Refractory lupus nephritis: a tissue-based pathophysiological approach performed within the frame of a clinical trial designed to test the efficacy of rituximab

Objectives of the Project

Lupus nephritis (LN) remains a severe complication of SLE. Several studies have demonstrated that an absence of early response to therapy is a poor long-term renal prognostic factor and special care should be given to these patients.

In order to test the efficacy of rituximab (RTX) in this niche indication, an investigator-initiated trial, entitled RING, was designed. REFRACT is a RING sub-study in which baseline and 6-month repeat renal biopsy will be performed. Cells infiltrating the kidneys, especially B-cells responsible for autoantibody production, will be scrutinized (flow cytometry, transcriptome, cloning, etc.), in order to unravel the mechanisms underlying refractoriness.

One of the hypothesis to explain resistance to therapy is that the kidney itself is not only a target for autoantibodies but also acts as a true lymphoid organ that hosts immunologically relevant processes resulting in further B-cell stimulation.

Facts and Figures

Project Lead
Prof. F Houssiau
Cliniques Universitaire Saint-Luc, Université catholique de Louvain
FOREUM research grant: € 298.860
2016 - 2019

Meet the Team

Prof. F Houssiau
Cliniques Universitaire Saint-Luc, Université catholique de Louvain
Prof. M Mahévas
Université Paris-Descartes
Prof. R van Vollenhoven
Karolinska Institutet
Prof. D Jayne
Adensbrooke's Hospital, University of Cambridge
Prof. R Cervera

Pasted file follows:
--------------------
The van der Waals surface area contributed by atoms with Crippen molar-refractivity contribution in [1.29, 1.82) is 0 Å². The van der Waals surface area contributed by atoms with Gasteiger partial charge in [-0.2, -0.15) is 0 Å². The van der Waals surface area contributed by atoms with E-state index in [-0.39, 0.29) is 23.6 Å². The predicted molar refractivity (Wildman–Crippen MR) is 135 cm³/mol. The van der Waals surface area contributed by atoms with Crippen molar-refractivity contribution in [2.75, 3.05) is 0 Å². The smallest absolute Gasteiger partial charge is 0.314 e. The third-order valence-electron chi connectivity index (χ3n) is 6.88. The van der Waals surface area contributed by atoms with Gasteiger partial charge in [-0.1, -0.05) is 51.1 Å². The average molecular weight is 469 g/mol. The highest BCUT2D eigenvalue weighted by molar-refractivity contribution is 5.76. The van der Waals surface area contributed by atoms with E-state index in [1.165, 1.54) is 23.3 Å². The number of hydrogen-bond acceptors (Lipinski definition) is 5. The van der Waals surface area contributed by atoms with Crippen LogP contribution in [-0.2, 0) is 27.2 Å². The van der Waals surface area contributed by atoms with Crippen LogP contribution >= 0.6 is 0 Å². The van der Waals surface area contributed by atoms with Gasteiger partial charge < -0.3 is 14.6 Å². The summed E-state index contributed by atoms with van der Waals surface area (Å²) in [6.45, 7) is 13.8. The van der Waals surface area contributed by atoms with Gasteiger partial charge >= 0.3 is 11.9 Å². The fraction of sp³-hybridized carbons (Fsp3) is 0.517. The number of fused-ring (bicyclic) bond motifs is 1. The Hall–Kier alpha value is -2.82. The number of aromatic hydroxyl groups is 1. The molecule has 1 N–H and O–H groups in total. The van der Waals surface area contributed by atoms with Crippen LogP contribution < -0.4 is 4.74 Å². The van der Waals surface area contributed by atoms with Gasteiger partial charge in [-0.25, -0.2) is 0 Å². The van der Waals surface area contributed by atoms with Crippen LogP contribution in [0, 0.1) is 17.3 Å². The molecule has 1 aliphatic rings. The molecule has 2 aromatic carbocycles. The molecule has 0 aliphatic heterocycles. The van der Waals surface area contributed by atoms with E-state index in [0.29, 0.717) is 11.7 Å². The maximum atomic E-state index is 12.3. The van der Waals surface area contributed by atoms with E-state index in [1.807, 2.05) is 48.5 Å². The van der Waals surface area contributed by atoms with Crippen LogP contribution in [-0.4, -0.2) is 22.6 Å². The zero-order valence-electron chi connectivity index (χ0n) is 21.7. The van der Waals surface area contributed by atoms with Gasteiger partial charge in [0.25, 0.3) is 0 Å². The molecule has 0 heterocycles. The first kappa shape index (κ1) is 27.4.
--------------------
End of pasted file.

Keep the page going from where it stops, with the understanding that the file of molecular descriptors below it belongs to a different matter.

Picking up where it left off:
Fundacio Clinic per a la Recerca Biomedica Barcelona
Dr. P Remy
Université Paris-Est
Mr. D Mazzoni
Lupus Europe

Patient Voice

We have involved Lupus Europe in the process as a patient partner organisation.

Interim Results

Lupus nephritis (LN) remains a severe complication of systemic lupus erythematosus, impacting long-term survival and quality of life.  Despite significant improvement in immunosuppressive drugs and regimens, at least 20% of LN patients still develop renal impairment, if not end-stage renal disease, requiring dialysis or renal transplantation.  The aim of this tissue-based project is to unravel the cellular and molecular mechanisms underlying renal injury in LN, in particular in cases not responding to standard of care immunosuppressive therapy, taking advantage of renal biopsy samples obtained within the frame of long-term clinical trials.


Pamfil C, Makowska Z, De Groof A, et al. Intrarenal activation of adaptive immune effectors is associated with tubular damage and impaired renal function in lupus nephritis. Annals of the Rheumatic Diseases Published Online First: 31 July 2018. doi: 10.1136/annrheumdis-2018-213485
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